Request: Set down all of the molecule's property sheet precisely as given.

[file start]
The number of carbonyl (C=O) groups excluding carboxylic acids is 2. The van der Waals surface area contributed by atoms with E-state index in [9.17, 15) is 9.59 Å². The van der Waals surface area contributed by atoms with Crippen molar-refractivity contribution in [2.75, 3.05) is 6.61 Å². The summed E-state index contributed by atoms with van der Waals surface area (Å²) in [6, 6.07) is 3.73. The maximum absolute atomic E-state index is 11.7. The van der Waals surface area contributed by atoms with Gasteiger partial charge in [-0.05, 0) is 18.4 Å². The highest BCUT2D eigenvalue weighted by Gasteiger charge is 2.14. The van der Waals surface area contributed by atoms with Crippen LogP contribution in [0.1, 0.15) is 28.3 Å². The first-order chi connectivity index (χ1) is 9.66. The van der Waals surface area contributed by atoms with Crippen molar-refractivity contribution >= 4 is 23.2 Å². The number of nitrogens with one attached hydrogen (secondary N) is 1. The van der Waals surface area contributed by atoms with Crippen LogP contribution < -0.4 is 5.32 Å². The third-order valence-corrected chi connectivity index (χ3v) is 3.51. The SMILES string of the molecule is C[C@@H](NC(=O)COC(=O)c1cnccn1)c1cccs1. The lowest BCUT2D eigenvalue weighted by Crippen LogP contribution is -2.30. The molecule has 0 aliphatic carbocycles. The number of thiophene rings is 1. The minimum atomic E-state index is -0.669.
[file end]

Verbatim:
The number of carbonyl (C=O) groups excluding carboxylic acids is 2. The van der Waals surface area contributed by atoms with E-state index in [9.17, 15) is 9.59 Å². The van der Waals surface area contributed by atoms with Crippen molar-refractivity contribution in [2.75, 3.05) is 6.61 Å². The summed E-state index contributed by atoms with van der Waals surface area (Å²) in [6, 6.07) is 3.73. The maximum absolute atomic E-state index is 11.7. The van der Waals surface area contributed by atoms with Gasteiger partial charge in [-0.05, 0) is 18.4 Å². The highest BCUT2D eigenvalue weighted by Gasteiger charge is 2.14. The van der Waals surface area contributed by atoms with Crippen LogP contribution in [0.1, 0.15) is 28.3 Å². The first-order chi connectivity index (χ1) is 9.66. The van der Waals surface area contributed by atoms with Crippen molar-refractivity contribution >= 4 is 23.2 Å². The number of nitrogens with one attached hydrogen (secondary N) is 1. The van der Waals surface area contributed by atoms with Crippen LogP contribution < -0.4 is 5.32 Å². The third-order valence-corrected chi connectivity index (χ3v) is 3.51. The SMILES string of the molecule is C[C@@H](NC(=O)COC(=O)c1cnccn1)c1cccs1. The lowest BCUT2D eigenvalue weighted by Crippen LogP contribution is -2.30. The molecule has 0 aliphatic carbocycles. The number of thiophene rings is 1. The minimum atomic E-state index is -0.669.